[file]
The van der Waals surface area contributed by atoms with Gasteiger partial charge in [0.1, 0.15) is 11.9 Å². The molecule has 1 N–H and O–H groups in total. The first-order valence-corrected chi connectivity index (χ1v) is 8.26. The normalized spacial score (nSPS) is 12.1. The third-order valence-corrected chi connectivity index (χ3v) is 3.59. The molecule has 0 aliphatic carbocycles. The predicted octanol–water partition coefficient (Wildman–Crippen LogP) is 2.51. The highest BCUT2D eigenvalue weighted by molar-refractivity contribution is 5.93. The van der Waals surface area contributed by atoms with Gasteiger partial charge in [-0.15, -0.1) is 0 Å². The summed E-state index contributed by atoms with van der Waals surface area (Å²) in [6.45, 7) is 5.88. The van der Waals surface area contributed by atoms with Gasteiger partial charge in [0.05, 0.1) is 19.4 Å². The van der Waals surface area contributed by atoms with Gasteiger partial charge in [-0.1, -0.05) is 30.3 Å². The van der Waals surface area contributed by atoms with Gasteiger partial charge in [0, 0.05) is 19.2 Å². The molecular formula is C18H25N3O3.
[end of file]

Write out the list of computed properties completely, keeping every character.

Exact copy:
The van der Waals surface area contributed by atoms with Gasteiger partial charge in [0.1, 0.15) is 11.9 Å². The molecule has 1 N–H and O–H groups in total. The first-order valence-corrected chi connectivity index (χ1v) is 8.26. The normalized spacial score (nSPS) is 12.1. The third-order valence-corrected chi connectivity index (χ3v) is 3.59. The molecule has 0 aliphatic carbocycles. The predicted octanol–water partition coefficient (Wildman–Crippen LogP) is 2.51. The highest BCUT2D eigenvalue weighted by molar-refractivity contribution is 5.93. The van der Waals surface area contributed by atoms with Gasteiger partial charge in [-0.15, -0.1) is 0 Å². The summed E-state index contributed by atoms with van der Waals surface area (Å²) in [6.45, 7) is 5.88. The van der Waals surface area contributed by atoms with Gasteiger partial charge in [0.05, 0.1) is 19.4 Å². The van der Waals surface area contributed by atoms with Gasteiger partial charge in [-0.1, -0.05) is 30.3 Å². The van der Waals surface area contributed by atoms with Gasteiger partial charge in [0, 0.05) is 19.2 Å². The molecular formula is C18H25N3O3.